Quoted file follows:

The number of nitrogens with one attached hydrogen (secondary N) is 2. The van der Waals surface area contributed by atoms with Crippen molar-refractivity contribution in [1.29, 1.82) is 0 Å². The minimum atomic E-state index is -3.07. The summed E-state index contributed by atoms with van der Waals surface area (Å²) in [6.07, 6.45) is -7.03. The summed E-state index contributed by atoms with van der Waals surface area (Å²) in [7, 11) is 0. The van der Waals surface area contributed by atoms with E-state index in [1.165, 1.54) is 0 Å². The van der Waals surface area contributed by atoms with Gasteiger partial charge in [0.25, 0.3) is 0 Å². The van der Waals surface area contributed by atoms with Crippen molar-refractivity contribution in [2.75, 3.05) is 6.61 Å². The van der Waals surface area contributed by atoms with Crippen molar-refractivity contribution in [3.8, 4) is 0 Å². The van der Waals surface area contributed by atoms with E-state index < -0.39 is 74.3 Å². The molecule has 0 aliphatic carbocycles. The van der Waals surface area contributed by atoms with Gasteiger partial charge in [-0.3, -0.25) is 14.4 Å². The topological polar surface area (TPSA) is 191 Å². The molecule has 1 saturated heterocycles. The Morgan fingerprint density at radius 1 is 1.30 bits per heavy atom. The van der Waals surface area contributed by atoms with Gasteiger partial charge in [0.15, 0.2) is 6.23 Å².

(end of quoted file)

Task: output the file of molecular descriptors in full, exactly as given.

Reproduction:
The number of nitrogens with one attached hydrogen (secondary N) is 2. The van der Waals surface area contributed by atoms with Crippen molar-refractivity contribution in [1.29, 1.82) is 0 Å². The minimum atomic E-state index is -3.07. The summed E-state index contributed by atoms with van der Waals surface area (Å²) in [6.07, 6.45) is -7.03. The summed E-state index contributed by atoms with van der Waals surface area (Å²) in [7, 11) is 0. The van der Waals surface area contributed by atoms with E-state index in [1.165, 1.54) is 0 Å². The van der Waals surface area contributed by atoms with Gasteiger partial charge in [0.25, 0.3) is 0 Å². The van der Waals surface area contributed by atoms with Crippen molar-refractivity contribution in [2.75, 3.05) is 6.61 Å². The van der Waals surface area contributed by atoms with Crippen molar-refractivity contribution in [3.8, 4) is 0 Å². The van der Waals surface area contributed by atoms with E-state index < -0.39 is 74.3 Å². The molecule has 0 aliphatic carbocycles. The van der Waals surface area contributed by atoms with Gasteiger partial charge in [-0.3, -0.25) is 14.4 Å². The topological polar surface area (TPSA) is 191 Å². The molecule has 1 saturated heterocycles. The Morgan fingerprint density at radius 1 is 1.30 bits per heavy atom. The van der Waals surface area contributed by atoms with Gasteiger partial charge in [0.15, 0.2) is 6.23 Å².